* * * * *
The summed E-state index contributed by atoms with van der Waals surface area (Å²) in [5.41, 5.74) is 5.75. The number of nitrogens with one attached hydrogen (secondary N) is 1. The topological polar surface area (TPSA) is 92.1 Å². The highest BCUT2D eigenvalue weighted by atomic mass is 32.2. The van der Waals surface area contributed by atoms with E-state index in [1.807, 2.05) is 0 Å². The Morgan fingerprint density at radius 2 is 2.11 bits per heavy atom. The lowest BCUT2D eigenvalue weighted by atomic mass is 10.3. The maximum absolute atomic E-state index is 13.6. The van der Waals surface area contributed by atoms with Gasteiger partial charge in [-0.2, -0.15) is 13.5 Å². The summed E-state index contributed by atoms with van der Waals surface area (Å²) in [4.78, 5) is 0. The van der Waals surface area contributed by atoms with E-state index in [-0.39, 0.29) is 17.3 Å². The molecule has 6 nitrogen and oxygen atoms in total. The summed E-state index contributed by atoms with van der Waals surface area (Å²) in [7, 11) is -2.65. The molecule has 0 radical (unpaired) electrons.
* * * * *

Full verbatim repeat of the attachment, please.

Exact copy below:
The summed E-state index contributed by atoms with van der Waals surface area (Å²) in [5.41, 5.74) is 5.75. The number of nitrogens with one attached hydrogen (secondary N) is 1. The topological polar surface area (TPSA) is 92.1 Å². The highest BCUT2D eigenvalue weighted by atomic mass is 32.2. The van der Waals surface area contributed by atoms with E-state index in [1.807, 2.05) is 0 Å². The Morgan fingerprint density at radius 2 is 2.11 bits per heavy atom. The lowest BCUT2D eigenvalue weighted by atomic mass is 10.3. The maximum absolute atomic E-state index is 13.6. The van der Waals surface area contributed by atoms with Gasteiger partial charge in [-0.2, -0.15) is 13.5 Å². The summed E-state index contributed by atoms with van der Waals surface area (Å²) in [4.78, 5) is 0. The van der Waals surface area contributed by atoms with E-state index in [-0.39, 0.29) is 17.3 Å². The molecule has 6 nitrogen and oxygen atoms in total. The summed E-state index contributed by atoms with van der Waals surface area (Å²) in [7, 11) is -2.65. The molecule has 0 radical (unpaired) electrons.